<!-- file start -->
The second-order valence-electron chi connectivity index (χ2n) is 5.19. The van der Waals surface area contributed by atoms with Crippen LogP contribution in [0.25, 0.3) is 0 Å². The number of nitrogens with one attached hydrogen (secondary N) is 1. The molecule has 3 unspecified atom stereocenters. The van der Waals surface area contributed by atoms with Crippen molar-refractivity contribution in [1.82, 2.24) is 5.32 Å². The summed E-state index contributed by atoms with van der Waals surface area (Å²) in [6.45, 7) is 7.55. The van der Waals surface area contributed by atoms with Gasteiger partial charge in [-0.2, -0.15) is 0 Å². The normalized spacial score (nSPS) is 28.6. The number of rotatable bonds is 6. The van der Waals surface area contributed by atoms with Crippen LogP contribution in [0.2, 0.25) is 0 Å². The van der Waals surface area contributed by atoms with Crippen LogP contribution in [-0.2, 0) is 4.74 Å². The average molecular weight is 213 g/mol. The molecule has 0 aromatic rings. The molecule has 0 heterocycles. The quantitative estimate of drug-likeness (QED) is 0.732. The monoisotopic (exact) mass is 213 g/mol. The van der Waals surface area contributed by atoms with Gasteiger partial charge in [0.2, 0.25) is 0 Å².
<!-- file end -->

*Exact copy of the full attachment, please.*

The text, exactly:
The second-order valence-electron chi connectivity index (χ2n) is 5.19. The van der Waals surface area contributed by atoms with Crippen LogP contribution in [0.25, 0.3) is 0 Å². The number of nitrogens with one attached hydrogen (secondary N) is 1. The molecule has 3 unspecified atom stereocenters. The van der Waals surface area contributed by atoms with Crippen molar-refractivity contribution in [1.82, 2.24) is 5.32 Å². The summed E-state index contributed by atoms with van der Waals surface area (Å²) in [6.45, 7) is 7.55. The van der Waals surface area contributed by atoms with Gasteiger partial charge in [-0.2, -0.15) is 0 Å². The normalized spacial score (nSPS) is 28.6. The number of rotatable bonds is 6. The van der Waals surface area contributed by atoms with Crippen LogP contribution in [0.2, 0.25) is 0 Å². The van der Waals surface area contributed by atoms with Crippen LogP contribution in [-0.2, 0) is 4.74 Å². The average molecular weight is 213 g/mol. The molecule has 0 aromatic rings. The molecule has 0 heterocycles. The quantitative estimate of drug-likeness (QED) is 0.732. The monoisotopic (exact) mass is 213 g/mol. The van der Waals surface area contributed by atoms with Gasteiger partial charge in [0.2, 0.25) is 0 Å².